SEDALIA — One way or the other, Henry Mikula's competitive golfing days were coming to a close, so he wanted to go out in style.
The MICDS senior did just that, firing an even-par 70 in Tuesday's final round of the Class 5 boys golf state tournament at Sedalia Country Club to finish with a two-day total of 4-over 144, making him the highest St. Louis-area finisher in a four-way tie for seventh.
“I was happy, especially after (Monday), which was not my best. But, (Tuesday) was a good round,” said Mikula, who will attend North Carolina but will not play golf for the Tar Heels. “Score-wise, I had 71 and 76 my sophomore year, so 70 is my lowest state round in high school, which is exciting.”
Pembroke Hill junior Ryan Lee strung together two fabulous rounds with a 3-under 67 on Monday and a 4-under 66 on Tuesday to finish at 7 under and run away with his second successive state title.
Mikula, who finished second to Lee in Class 3 the last time state was contested two years ago, had the same amount of birdies (four) and double bogeys (one) as he did in Monday's first round, but the difference Tuesday was he had just two bogeys as opposed to six on Day 1.
“That was kind of the plan going into it, limiting the amount of errant shots, especially off the tee,” Mikula said. “That helped me lower my score a little bit today.”
Unlike Monday, when rain fell steadily for a good portion of the day, the second round went off without any liquid falling from the sky. Mikula celebrated that by getting off to a blistering start with a 2-under 33 on his front nine.
“I birdied 1 and then I hit one real close on 2 but missed the putt. Overall, the front nine was great,” he said. “I was just trying to make as many birdies as possible and get a good finish. I made multiple putts over 10 feet that really kept the momentum going. Not all for birdies, but some for pars, which was also important.”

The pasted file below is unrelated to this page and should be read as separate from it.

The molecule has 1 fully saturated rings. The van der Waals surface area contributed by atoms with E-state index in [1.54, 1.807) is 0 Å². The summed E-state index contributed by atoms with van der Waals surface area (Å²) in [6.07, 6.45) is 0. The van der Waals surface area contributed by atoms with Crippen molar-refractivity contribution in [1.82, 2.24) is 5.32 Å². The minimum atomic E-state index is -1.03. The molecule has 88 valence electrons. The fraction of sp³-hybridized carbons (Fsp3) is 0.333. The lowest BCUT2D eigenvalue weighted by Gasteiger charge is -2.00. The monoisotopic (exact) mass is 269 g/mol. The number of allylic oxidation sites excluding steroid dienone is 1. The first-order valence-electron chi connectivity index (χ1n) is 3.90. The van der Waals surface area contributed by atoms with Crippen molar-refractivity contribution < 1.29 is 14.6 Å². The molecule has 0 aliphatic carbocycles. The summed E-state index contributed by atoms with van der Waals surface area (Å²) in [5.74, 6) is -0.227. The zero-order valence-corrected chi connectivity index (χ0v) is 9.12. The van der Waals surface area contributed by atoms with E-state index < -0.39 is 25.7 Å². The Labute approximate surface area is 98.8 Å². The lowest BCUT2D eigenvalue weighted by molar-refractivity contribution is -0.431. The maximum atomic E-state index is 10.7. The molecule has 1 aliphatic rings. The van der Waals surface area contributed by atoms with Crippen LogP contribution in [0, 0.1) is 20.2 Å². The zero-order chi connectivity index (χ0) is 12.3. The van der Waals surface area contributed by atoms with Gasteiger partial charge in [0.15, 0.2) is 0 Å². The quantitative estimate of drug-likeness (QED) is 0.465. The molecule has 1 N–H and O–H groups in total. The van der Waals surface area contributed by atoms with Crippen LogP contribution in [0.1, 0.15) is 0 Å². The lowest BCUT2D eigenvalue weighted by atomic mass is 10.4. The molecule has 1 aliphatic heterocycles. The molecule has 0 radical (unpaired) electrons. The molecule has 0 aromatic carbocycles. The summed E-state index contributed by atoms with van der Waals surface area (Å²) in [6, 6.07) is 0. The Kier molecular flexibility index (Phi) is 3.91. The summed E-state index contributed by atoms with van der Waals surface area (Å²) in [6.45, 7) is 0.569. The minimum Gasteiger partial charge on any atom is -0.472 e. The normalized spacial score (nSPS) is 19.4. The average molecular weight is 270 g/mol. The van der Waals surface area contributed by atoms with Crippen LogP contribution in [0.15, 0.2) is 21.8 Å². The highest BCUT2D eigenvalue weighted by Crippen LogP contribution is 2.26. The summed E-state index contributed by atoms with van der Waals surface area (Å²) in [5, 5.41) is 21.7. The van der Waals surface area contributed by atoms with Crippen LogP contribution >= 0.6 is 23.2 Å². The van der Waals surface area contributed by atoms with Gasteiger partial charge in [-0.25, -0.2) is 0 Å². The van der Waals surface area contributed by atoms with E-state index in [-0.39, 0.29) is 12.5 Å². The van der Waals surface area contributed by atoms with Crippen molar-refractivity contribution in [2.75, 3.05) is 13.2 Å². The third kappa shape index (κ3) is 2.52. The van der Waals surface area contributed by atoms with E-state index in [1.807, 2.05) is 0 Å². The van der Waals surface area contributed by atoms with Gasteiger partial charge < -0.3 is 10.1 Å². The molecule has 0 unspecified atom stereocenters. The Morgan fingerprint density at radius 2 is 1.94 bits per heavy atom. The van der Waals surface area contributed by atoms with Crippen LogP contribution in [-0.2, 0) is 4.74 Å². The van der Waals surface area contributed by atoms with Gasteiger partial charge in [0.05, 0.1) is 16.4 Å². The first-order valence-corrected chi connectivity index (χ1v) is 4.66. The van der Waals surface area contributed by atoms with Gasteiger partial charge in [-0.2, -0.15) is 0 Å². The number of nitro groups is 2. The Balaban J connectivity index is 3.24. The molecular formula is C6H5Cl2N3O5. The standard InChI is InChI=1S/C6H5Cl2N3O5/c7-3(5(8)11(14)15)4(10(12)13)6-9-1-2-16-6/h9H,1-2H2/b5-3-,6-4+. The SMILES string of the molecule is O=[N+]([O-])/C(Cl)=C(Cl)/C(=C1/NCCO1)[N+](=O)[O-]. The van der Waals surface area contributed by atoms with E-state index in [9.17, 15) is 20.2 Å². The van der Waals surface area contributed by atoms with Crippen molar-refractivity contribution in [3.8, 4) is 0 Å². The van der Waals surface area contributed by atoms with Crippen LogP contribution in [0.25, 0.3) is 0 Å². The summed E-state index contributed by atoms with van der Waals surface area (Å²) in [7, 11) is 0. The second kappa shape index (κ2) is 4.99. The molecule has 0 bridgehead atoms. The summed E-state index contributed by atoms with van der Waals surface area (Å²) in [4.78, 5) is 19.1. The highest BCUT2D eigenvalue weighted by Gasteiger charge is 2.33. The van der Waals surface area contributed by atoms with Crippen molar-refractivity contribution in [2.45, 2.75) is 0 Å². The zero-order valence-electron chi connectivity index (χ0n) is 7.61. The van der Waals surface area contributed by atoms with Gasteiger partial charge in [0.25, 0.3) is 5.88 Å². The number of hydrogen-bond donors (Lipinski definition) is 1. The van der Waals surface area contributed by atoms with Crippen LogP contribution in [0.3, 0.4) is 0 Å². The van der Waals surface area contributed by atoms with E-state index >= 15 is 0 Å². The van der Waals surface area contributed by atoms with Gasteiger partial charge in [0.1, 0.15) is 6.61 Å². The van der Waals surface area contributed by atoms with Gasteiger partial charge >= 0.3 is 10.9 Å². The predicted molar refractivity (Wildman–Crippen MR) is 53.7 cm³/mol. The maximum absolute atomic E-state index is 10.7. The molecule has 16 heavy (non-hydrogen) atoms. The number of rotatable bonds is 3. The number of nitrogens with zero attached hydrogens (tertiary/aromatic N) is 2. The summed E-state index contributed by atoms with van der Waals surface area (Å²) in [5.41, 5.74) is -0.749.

Hot on Mikula's heels was a cluster of five golfers who all finished at 145. That group included Marquette senior Blake Mazzola and Francis Howell Central sophomore Benjamin Berger.
Mazzola carded a 5-over 75 in the opening round, but rebounded to shoot an even 70 on Tuesday.
“(Monday) was my first OK round. I either have a great round or a bad round,” he said. “(Tuesday), I turned it around on the back. It was really fun to finish high school golf with a 2-under on the back. The past couple tournaments I played well, I just kind of turned my brain off and just hit green, hit fairway, two-putt. That's what I did on the back nine. Just tried not to stress about it.”
One thing Mazzola did stress about was waiting a while after he finished round right on the fringe of all-state (top 15). His tie for 11th gave him a coveted all-state spot.
“Sophomore year, I missed it by a stroke or two, so I was stressing about that,” he said. “At least all my friends came to watch. That was fun.”
Berger had the flip score of Mazzola with a 70 on Monday and a 75 in the final round to also earn himself a medal.
“That's really exciting, especially for my first year being here,” he said. “Today, I had a good front nine (a 35, his third straight even-par round). And then I got nervous, so I'll be prepared the following years and be able to keep my head better.”
Despite the late hiccup, Berger was happy with the way his final round started Tuesday.
“That start was good,” he said. “I went par-par and then I bogeyed. But, then I parred everything and then got a birdie to get back to even on the front nine. But, the greens got faster and I just could not adjust to it.”
A group of five more golfers just missed being all-state by one stroke and all five were from St. Louis — Marquette senior Tyler Linenbroker, Fort Zumwalt West senior Braden Hoisington, Timberland senior Hunter Niles, Chaminade junior Ryan Walsh and Chaminade sophomore John Guerra.
For Linenbroker, it was especially heartbreaking considering he also missed all-state by one stroke as a sophomore and fired a 1-under 69 in the opening round Monday to be off the pace by just two strokes and in the final threesome with Lee on Tuesday.
“I just didn't really play very well. My putting was just really bad. It happens,” Linenbroker said. “Ryan played really well. He shot 66 anyway, so I would have had to shoot 63. So, it is what it is. When you shoot 67 the first day and come back with a 66, you're not going to lose very often.”